Lakota Children’s Enrichment proudly introduces the panel of Judges for the Writing Portion of LCE’s Writing and Art Challenge for Middle School students, High School students and Young Adults on the Pine Ridge Reservation. Check out the Official Rules, and then start writing and/or drawing (you can enter one or both challenges, but you have to enter the writing challenge first). Deadline for both challenges: Midnight February 13, 2014 by electronic submission.
is a poet and nonfiction writer and is the Donald M. and Constance H Rebar Professor of the Humanities in the department of English and the Director of Creative Writing at Colgate University in Hamilton, NY. He is the author of six books of poems most recently Ziggurat and other books including the memoir Black Dog of Fate, winner of the PEN/Albrand Prize for memoir and a New York Times Notable Book, and The Burning Tigris: The Armenian Genocide and America’s Response, winner of the 2005 Raphael Lemkin Prize and a New York Times Notable Book and New York Times and national best seller.
Balakian is the recipient of awards and prizes and civic citations, including the Alice and Clifford Spendlove Prize in Social Justice, Diplomacy and Tolerance, 2012; a Guggenheim Fellowship, a National Endowment for the Arts Fellowship. Balakian’s work has been translated into many languages and he has appeared widely on national television and radio programs including 60 Minutes, ABC World News Tonight, Charlie Rose, and Fresh Air. This will be Balakian’s second year judging LCE’s Writing Challenge.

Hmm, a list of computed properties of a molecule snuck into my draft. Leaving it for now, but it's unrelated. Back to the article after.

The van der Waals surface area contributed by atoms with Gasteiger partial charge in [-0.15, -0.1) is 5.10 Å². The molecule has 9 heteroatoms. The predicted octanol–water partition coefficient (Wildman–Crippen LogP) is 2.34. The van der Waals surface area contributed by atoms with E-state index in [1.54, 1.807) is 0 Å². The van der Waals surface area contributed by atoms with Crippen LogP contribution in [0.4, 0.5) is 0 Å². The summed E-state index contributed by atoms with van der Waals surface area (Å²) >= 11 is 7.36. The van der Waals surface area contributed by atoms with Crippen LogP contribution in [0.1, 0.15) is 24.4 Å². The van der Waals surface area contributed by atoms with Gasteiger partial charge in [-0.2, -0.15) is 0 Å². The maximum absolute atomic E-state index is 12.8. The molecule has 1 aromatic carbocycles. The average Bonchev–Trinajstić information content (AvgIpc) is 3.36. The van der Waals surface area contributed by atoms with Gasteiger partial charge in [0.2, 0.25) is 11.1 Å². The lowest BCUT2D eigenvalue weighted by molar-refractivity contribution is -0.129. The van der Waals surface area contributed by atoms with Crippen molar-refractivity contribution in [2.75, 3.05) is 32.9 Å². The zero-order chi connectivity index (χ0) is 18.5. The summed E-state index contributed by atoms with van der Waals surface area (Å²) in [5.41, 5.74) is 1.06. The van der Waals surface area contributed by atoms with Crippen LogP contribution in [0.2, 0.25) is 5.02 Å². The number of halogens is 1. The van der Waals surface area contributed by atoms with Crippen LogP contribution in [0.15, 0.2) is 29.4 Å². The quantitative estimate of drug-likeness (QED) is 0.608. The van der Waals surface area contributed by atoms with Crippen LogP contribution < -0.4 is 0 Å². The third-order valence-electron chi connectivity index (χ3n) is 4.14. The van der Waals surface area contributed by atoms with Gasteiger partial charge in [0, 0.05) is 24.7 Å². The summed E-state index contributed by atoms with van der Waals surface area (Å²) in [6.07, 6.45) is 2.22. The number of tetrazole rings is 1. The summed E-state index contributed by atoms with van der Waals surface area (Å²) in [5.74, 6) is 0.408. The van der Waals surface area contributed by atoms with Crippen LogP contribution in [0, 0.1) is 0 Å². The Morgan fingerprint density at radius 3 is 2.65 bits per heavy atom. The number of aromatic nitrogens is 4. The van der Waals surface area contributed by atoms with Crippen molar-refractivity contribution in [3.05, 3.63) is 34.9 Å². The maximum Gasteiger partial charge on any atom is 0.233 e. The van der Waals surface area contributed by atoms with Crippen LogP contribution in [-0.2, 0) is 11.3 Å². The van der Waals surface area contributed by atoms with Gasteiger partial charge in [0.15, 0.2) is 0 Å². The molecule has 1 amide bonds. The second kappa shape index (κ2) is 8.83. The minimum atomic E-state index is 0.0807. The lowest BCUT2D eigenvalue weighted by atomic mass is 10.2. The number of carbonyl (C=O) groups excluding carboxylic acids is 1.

is a journalist and author and a member of the Oglala Lakota Tribe who was born on the Pine Ridge Reservation. Giago attended the Holy Rosary Indian Mission, enlisted in the US Navy, attended San Jose Junior College under the G.I. Bill, and then transferred to the University of Nevada at Reno. Giago was awarded the prestigious Nieman Fellowship in Journalism to Harvard University, and the Harvard Foundation honored him in 1991 for his contributions to American Indian newspapers and journalism.
In 1981, Giago founded the Lakota Times (later re-named Indian Country Today), served as editor and publisher for 18 years, and built it into the largest independent Indian newspaper in America. He also founded The Lakota Journal and the Dakota Journal, weekly publications still in operation. Giago founded the Native American Journalists Association and has received many professional awards and Honorary Degrees from entities across the country. Giago was inducted into the South Dakota Hall of Fame in 1994 and is the author of several books including The Aboriginal Sin and Notes from Indian Country, Volumes I and II and Children Left Behind. Currently, Giago is the publisher of the Native Sun News and writes a Huffington Post column.
is a spoken word star who has received national attention for her moving and dramatic performances of spoken word poetry. Mans was born in Newark, NJ to hard working African American parents and under the guidance of strong role models, Jasmine knew that she wanted to change the world with her words. In 2008, on the Kennedy Center stage, Jasmine became part of Robert Redford’s Green Team, raising awareness about global warming through performance poetry. Now she’s a spoken-word star, thanks to her powerful topical poems about black life in America.